Is Israel a democracy?

Many Israelis believe that judicial institutions, such as the High Court and the Prosecutor’s Office, are not responsive to the people and represent a left-wing elite.

Prime Minister Benjamin Netanyahu at the kick-off event of the Christian Media Summit and the inauguration of the Friends of Zion Museum’s media center. (photo credit: AMOS BEN-GERSHOM/GPO)
Prime Minister Benjamin Netanyahu at the kick-off event of the Christian Media Summit and the inauguration of the Friends of Zion Museum’s media center.
(photo credit: AMOS BEN-GERSHOM/GPO)
Is Israel a democracy? Yes, essentially, but there are major flaws in its political and electoral systems. For example, votes of parties that do not pass the threshold are discarded, and members of Knesset are not accountable to voters. This explains why so many Israelis (roughly one-third) don’t bother to vote.
When I immigrated to Israel 40 years ago and was going to vote for the first time, I was told: “No matter whom you vote for, you get Shimon Peres.” Israeli elections, one concludes, are meaningless because they are about personalities, not policies; they are superficial, not substantial. The real government is run by the “deep state,” bureaucrats such as directors general of ministries and professionals who provide continuity and expertise, but are unaccountable. Politicians who become ministers are usually not experts in the subject of their position; they rely on an experienced staff.
Many Israelis believe that judicial institutions, such as the High Court and the Prosecutor’s Office, are not responsive to the people and represent a left-wing elite. This is apparent in the “judicial revolution” engineered by former chief justice Aharon Barak that gave the High Court virtually unlimited power to intervene in any government decision. It was also apparent when one of Israel’s finest legal experts, Prof. Ruth Gavison, was rejected as a candidate for the court because she was considered “too independent.”
In a democracy, institutions are meant to serve the people and provide social cohesion. That is the basis of national identity and national unity. Since Israeli voters have no direct access to Knesset members, they have little or no way of influencing the system and creating a truly representative democracy. As long as Israel’s flawed system exists, elections will end in stalemates, preventing stability and undermining national cohesion.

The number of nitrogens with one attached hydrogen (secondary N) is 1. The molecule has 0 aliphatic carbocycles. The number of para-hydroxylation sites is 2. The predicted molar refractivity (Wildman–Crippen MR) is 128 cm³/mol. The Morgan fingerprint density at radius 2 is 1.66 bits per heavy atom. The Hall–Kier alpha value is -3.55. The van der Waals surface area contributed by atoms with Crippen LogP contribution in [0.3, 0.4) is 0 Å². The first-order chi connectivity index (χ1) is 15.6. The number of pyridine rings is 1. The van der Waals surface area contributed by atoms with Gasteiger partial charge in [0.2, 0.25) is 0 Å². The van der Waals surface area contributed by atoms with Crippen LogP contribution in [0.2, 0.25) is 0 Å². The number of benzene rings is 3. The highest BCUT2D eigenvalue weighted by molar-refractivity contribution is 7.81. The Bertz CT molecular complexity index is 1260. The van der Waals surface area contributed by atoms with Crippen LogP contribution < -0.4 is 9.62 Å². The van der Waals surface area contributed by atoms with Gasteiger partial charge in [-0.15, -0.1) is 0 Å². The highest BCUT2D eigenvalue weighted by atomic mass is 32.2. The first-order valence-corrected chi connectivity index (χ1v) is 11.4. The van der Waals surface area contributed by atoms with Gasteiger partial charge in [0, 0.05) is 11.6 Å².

Recently, the Blue and White Party has promoted legislation that would require the prime minister to resign if indicted. This cheap political maneuver seeks to empower the left-dominated Prosecutor’s Office to remove Prime Minister Benjamin Netanyahu without a trial. It’s an example of the “deep state” corruption that we face.
The decline in voter participation is due to many factors. It began when Israel’s economy liberalized and its private sector expanded tremendously. When public companies were sold off, the Labor Party, which had ruled Israel since its inception, lost access to sources of patronage and power. Those who no longer received jobs had less incentive to vote for it. The arrival of millions of immigrants from Russia, the former Soviet Union and Ethiopia, and the growth of the Arab population (which votes in smaller proportions compared to Jews), are also factors. A major reason, undoubtedly, is the loss of confidence in politicians and parties as a result of corruption scandals involving public officials.
The problem in Israel’s electoral system is that votes for smaller parties which do not pass the threshold are discarded, regardless of whether they agree to transfer their votes to larger parties or not. Although all votes are counted, only votes of parties that pass the threshold count.